The story of Gutturnio wine and why it’s drunk out of white porcelain cups
The Chief Taster and I were given two nights in a castle in Italy as a very generous anniversary present. The castle was in Vigoleno, a medieval fortified village in remarkably good nick, and complete with a 12th century Romanesque church, and stunning views over the surrounding fertile valley.
On the first night we went to a small, traditional restaurant and ordered vino da tavola. Then we were astonished when it was served to us, instead of in glasses, in white ceramic bowls. We were told that that this was the traditional way of serving the local wine, Gutturnio.
Brief history of Gutturnio wine
Barbera vines began to be cultivated around Piacenza in the second half of the nineteenth century.
In 1908, it was reported in the Agricoltura Piacentina that Bonarda wine, also known as Croatina wine, was being cultivated experimentally and showing great promise. It suffered during the phylloxera blight, but returned to strong growth in the 1930s. Cuttings were propagated in a controlled area at Pellegrina.
It was the wine expert, Mario Prati, who had the bright idea to mix the two grapes. The acidity of the Barbera would be softened and smoothed, and the strong tannin flavour of the Bonarda reduced, with the resultant wine being better balanced.
In 1938 Prati suggested that this new blended wine should be called Gutturnio and three years later the Ministry of Agriculture included it in its list of prestigious Italian wines. In 1967 Gutturnio became the seventh Italian wine to be awarded a DOC denomination (for more on DOCs follow this link).
Where did the name come from?
The origins of the name are a bit complex. Basically, there seem to be two, very different, liquid-holding vessels, both referred to as a Gutturnium.
An ancient Roman vessel, small, with a narrow neck, was found in caves at Velleia. Until the 1970s, this vessel was closely associated with the local wine.
But in 1878, another vessel was fished out of the Po, at Croce Santo Spirito, by a fortunate fisherman, and a number of replicas were made by a local Piacenzan silversmith. This vessel had a capacity of about two litres. Again, dating back to Roman times, it was a tankard (now on show at the Musei Capitolini in Rome) which was handed around at the end of a dinner, providing all the guests with ‘one for the road’ as it were, and ending the meal with a kind of ceremony of friendship. Made of silver, the handle is richly carved and decorated with vine tendrils and bunches of grapes, and the body of the vessel is stamped with a pattern of small rhomboid shapes.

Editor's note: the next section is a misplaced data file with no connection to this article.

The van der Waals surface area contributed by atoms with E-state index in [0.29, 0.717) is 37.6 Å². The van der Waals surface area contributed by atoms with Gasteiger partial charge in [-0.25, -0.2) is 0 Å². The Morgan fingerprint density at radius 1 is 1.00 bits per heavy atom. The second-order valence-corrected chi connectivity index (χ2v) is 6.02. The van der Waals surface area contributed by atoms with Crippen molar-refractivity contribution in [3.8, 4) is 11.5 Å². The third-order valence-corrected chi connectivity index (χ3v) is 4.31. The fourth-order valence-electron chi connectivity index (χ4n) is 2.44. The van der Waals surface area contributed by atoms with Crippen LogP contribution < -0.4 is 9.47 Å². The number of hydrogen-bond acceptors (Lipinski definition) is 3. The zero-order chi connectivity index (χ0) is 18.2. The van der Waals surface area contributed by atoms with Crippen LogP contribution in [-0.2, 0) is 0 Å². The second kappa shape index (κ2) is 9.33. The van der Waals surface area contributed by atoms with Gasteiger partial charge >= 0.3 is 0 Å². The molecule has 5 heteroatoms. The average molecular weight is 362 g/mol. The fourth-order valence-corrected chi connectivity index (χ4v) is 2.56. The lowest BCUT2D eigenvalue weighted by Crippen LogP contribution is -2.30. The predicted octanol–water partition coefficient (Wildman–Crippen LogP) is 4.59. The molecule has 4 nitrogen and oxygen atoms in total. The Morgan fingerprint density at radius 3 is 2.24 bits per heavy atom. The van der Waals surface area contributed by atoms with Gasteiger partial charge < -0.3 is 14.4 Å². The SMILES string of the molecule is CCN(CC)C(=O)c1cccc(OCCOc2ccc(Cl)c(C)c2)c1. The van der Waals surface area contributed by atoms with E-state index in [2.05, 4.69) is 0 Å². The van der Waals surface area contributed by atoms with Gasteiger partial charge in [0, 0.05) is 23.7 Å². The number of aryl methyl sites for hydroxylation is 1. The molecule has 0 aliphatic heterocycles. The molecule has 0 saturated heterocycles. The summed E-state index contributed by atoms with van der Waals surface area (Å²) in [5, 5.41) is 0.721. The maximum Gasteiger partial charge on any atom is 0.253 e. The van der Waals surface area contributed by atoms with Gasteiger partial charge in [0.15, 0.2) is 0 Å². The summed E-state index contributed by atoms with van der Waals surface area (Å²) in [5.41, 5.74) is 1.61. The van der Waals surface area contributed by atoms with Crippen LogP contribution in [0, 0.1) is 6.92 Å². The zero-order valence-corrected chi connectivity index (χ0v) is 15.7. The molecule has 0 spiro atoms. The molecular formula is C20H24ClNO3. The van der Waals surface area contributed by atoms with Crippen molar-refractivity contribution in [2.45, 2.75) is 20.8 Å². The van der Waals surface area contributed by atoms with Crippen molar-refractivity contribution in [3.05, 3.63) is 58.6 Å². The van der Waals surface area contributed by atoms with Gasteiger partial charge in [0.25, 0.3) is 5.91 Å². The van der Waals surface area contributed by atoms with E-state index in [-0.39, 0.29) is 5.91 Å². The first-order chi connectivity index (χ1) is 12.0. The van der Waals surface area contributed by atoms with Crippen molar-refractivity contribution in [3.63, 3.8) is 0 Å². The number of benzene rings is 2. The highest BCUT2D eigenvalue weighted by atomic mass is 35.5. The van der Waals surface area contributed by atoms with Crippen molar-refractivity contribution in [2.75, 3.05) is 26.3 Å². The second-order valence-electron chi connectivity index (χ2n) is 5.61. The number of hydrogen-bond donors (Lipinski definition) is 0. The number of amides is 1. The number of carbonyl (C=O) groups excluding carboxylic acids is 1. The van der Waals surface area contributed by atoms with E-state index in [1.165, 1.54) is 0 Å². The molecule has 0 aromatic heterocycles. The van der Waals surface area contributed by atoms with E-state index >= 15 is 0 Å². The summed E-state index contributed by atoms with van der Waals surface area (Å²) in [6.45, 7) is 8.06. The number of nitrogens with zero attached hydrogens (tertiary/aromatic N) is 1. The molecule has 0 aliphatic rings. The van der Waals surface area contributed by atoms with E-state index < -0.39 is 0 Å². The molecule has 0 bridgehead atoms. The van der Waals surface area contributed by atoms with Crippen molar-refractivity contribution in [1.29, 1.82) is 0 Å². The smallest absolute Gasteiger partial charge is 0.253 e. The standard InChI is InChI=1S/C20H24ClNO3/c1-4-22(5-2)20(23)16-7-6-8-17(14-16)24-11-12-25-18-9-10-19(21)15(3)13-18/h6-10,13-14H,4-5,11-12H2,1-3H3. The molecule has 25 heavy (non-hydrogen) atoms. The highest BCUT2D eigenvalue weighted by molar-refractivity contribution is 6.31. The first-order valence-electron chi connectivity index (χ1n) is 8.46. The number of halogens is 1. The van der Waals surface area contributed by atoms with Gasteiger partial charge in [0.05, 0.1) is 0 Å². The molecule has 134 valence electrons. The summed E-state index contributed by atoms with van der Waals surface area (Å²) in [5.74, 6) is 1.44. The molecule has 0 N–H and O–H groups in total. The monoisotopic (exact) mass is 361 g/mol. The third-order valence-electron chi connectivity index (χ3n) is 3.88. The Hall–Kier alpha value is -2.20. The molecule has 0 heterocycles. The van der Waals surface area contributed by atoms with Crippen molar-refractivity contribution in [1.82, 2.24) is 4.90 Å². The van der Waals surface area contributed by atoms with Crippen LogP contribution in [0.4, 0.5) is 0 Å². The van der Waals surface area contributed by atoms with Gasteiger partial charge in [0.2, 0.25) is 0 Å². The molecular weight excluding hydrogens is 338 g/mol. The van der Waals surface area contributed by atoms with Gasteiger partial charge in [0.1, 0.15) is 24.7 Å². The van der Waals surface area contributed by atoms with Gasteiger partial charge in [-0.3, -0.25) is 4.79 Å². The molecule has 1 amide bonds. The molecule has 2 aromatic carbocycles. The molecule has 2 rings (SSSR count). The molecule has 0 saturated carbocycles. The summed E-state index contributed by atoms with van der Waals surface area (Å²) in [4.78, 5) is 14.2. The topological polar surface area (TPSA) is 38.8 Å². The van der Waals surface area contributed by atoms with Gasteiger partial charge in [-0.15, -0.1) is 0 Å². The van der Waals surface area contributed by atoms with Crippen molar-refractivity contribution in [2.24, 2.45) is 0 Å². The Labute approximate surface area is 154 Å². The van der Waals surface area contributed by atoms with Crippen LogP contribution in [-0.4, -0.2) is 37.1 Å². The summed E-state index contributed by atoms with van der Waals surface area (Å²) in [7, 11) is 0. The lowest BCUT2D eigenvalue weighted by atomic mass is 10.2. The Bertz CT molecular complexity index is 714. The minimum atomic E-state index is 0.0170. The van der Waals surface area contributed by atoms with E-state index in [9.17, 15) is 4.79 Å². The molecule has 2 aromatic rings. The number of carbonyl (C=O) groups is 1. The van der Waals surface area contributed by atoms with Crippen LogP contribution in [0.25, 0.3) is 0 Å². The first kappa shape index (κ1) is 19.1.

In 1972, the academic, Serafino Maggi, identified this second vessel as the true Gutturnium. The purpose of the much smaller vessel (it was about 9 cm high) it transpired was much more likely to be to measure essences and perfumes, an aryballos in fact. Although pretty, the vessel is round with a narrow neck opening, not ideal for holding wine.
And so now Gutturnio is associated with the larger vessel.
In any case, Prati chose the name of an ancient Roman drinking vessel as the inspiration for his new wine. Wines from Piacenza were already well-known in Roman times, with Cicero making a famous speech in which he rails against Piso (Julius Cæsar’s father-in-law) for drinking over-large chalices of wine from Piacenza. As far afield as the Roman province of central Anatolia (present day Turkey) in the temple of Zeus in Aizanoi you can see a stone needle carved with a Roman eagle and a Gutturnium.
About Gutturnio wine and what to eat with it
There are two types of Gutturnio – the fizzy (not up to much in our view); and the classic, which is also produced as a riserva. The fizzy goes best with salamis and cheeses. The classic does well with red meat – roast, braised, or grilled.
Why is Gutturnio served in white ceramic bowls?
The theory is that Gutturnio is served in white china bowls (known locally as lo scudlein, or in standard Italian as una ciotola) because it allows the wine to breathe more fully. But it is also a symbol of peasant culture – rural workers would not have been able to afford glass vessels.
At the Piacenza pavilion at the 2015 Expo visitors were invited to a day dedicated al pollice rosso (‘to the red thumb’), a day being named after the determined drinkers of the bars in Piacenza who, when holding their overflowing scudlein, found their thumb dipping into the contents, and subsequently remaining stained a deep ruby colour.
I smell a marketing brain involved in this somewhere!
For more posts about wine, follow this link.